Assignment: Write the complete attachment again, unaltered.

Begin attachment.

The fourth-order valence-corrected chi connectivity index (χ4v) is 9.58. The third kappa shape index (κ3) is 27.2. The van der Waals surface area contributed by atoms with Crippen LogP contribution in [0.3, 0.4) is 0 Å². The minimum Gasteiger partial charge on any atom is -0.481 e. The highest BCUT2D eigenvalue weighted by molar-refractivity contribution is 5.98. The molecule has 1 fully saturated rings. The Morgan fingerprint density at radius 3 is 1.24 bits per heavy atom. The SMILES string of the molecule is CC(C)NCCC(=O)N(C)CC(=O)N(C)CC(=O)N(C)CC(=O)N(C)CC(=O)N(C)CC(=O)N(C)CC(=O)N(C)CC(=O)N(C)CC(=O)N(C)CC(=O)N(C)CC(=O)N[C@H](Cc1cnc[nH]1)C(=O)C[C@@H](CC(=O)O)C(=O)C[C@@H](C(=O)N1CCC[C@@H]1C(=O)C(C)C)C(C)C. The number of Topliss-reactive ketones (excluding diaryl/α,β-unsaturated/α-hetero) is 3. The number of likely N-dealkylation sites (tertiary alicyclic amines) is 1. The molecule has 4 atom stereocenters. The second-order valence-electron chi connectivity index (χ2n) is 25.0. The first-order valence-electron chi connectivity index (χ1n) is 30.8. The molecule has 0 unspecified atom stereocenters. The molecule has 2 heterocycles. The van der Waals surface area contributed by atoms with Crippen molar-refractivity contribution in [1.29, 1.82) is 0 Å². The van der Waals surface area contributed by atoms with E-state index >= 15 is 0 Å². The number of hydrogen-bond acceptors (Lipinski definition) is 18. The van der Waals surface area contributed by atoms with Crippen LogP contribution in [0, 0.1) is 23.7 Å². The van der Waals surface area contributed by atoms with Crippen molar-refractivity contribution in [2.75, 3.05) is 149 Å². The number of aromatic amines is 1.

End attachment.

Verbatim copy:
The fourth-order valence-corrected chi connectivity index (χ4v) is 9.58. The third kappa shape index (κ3) is 27.2. The van der Waals surface area contributed by atoms with Crippen LogP contribution in [0.3, 0.4) is 0 Å². The minimum Gasteiger partial charge on any atom is -0.481 e. The highest BCUT2D eigenvalue weighted by molar-refractivity contribution is 5.98. The molecule has 1 fully saturated rings. The Morgan fingerprint density at radius 3 is 1.24 bits per heavy atom. The SMILES string of the molecule is CC(C)NCCC(=O)N(C)CC(=O)N(C)CC(=O)N(C)CC(=O)N(C)CC(=O)N(C)CC(=O)N(C)CC(=O)N(C)CC(=O)N(C)CC(=O)N(C)CC(=O)N(C)CC(=O)N[C@H](Cc1cnc[nH]1)C(=O)C[C@@H](CC(=O)O)C(=O)C[C@@H](C(=O)N1CCC[C@@H]1C(=O)C(C)C)C(C)C. The number of Topliss-reactive ketones (excluding diaryl/α,β-unsaturated/α-hetero) is 3. The number of likely N-dealkylation sites (tertiary alicyclic amines) is 1. The molecule has 4 atom stereocenters. The second-order valence-electron chi connectivity index (χ2n) is 25.0. The first-order valence-electron chi connectivity index (χ1n) is 30.8. The molecule has 0 unspecified atom stereocenters. The molecule has 2 heterocycles. The van der Waals surface area contributed by atoms with Crippen molar-refractivity contribution in [1.29, 1.82) is 0 Å². The van der Waals surface area contributed by atoms with E-state index >= 15 is 0 Å². The number of hydrogen-bond acceptors (Lipinski definition) is 18. The van der Waals surface area contributed by atoms with Crippen LogP contribution in [0, 0.1) is 23.7 Å². The van der Waals surface area contributed by atoms with Crippen molar-refractivity contribution in [2.75, 3.05) is 149 Å². The number of aromatic amines is 1.